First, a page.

A recent grant of nearly $1 million to Luther Seminary from Lilly Endowment’s Thriving Ministry Initiative will help a group of synod leaders, pastors, and congregations across the country begin a unique learning journey.
The grant, announced in January, provides funds for a new program developed at the seminary called Leadership for Faithful Innovation. Over the next four years, the program will create and support cohort-based learning communities of pastors, synodical/judicatory leaders, and lay members to discover and reimagine models of ministry that cultivate Christian faith in the 21st century.
The program is directed by Luther Seminary faculty members Dwight Zscheile, vice president of innovation and associate professor of Congregational Mission and Leadership, and Rolf Jacobson, professor of Old Testament and the Alvin N. Rogness Chair of Scripture, Theology, and Ministry. Additional grant team members include Dawn Alitz, director of Lifelong Learning, and Michael Binder, adjunct professor.
“This project is really the next step in a series of initiatives that Luther Seminary has done over the past decade— some of which Lilly has underwritten,” says Zscheile. “For instance, we had the Vibrant Congregations grant [from Lilly] for several years, which involved bringing together learning communities of congregations who were interested in going deeper in particular areas of ministry in order to develop or enhance the vibrancy they had. We learned a lot during that process about the power of creating a space for leaders to come together to discover more deeply what’s going on among their people and their context, and to experiment in order to innovate and adapt.”
The program began when Lilly issued an invitation-only request to various institutions to apply for the grant. The private philanthropic foundation has long supported the causes of religion, education, and community development and works to deepen and enrich the religious lives of American Christians. Luther Seminary is one of 24 organizations participating in the initiative in the first round.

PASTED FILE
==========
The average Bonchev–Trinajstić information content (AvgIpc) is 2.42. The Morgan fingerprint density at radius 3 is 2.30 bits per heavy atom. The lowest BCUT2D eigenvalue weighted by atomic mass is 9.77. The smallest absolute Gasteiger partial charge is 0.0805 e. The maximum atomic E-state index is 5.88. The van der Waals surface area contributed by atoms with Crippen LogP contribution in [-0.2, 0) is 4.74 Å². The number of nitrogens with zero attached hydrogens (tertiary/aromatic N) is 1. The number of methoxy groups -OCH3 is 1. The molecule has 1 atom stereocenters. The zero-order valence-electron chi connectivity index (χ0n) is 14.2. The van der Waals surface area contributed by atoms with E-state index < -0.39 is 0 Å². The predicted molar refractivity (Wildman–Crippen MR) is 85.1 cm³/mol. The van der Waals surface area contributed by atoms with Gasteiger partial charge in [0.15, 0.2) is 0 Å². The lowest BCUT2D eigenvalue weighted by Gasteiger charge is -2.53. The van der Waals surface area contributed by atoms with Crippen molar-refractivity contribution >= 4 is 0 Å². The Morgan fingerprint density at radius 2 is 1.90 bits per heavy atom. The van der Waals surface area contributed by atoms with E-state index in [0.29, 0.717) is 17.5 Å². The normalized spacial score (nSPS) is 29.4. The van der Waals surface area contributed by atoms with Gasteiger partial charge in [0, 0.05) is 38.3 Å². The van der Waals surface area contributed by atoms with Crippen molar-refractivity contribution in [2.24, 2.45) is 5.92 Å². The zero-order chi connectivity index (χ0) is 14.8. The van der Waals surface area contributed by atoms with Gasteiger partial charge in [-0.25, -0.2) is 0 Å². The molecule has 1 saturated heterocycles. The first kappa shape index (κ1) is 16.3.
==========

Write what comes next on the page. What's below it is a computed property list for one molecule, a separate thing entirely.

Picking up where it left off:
Luther Seminary responded to Lilly’s invitation last year by inviting representatives from a number of synods together to “test out the idea of designing an alternative way to create learning communities to do faithful innovation,” Zscheile says. Participants in that initial planning included synod bishops, pastors, and lay leaders.
“Lilly is very interested in helping pastors thrive in ministry,” Zscheile notes. “We said to them, ‘We think the root reason a lot of pastors aren’t thriving today is a deeper effectiveness crisis.’ Pastors may be really well-trained, gifted, hardworking, and faithful, but the patterns of ministry they have inherited are not connecting with people like they once did. We think the way to address that is to create a space where pastors, synod leaders, and congregation teams can take a multi-year journey into understanding what’s going on more deeply, while reconnecting to God and their own spiritual faith traditions and practices. It’s also about learning how to innovate faithfully, and about reframing expectations pastors and congregation members have of each other.”
As part of those reframed expectations, Zscheile believes the training may help participants shift from a performative model of ministry toward a formative one.
“The performative model of ministry is a model in which church leaders or church professionals are expected to perform Christian faith for people,” Zscheile says. “In other words, they read the Bible, pray, and do the ministry. The challenge with that is that it doesn’t necessarily help the whole people of God be formed in Christian faith. A formative paradigm of ministry focuses on the formation of the whole people of God in Christian faith in the power of the Spirit. In that, congregational life is refocused not so much on professionals doing ministry, but around helping everyone learn the Christian story, engage in Christian practices, and be equipped for Christian witness in the world.”
Presently, the synods of Western North Dakota, Southwestern Minnesota, South Carolina, New Jersey, Southeastern Pennsylvania, and Northern Texas/Louisiana are participating in the program. The synod leader learning community includes bishops and a pastor or staff member. Those groups will meet regularly and receive coaching and connection with the grant team at Luther Seminary over the next four years.
In turn, each of those teams will identify approximately six pastors from each synod who will form a learning community in each participating synod. Starting this fall, the pastor cohorts will participate in three trainings per year within the synod and also in a series of activities in their context with their congregations, with coaching from Luther Seminary.
The last two years of the program will focus on lay teams in each congregation. According to Zscheile, lay members will receive training to encourage them to “do a series of practices, behaviors, conversations, explorations, and experiments” designed to help congregation members learn how they personally can affect and support faith formation. They will be coached locally.
“The four parts of our new vision at Luther Seminary are Witness, Educate, Accompany, and Discover, and this is a really great way for us to flesh out those last two,” Zscheile says.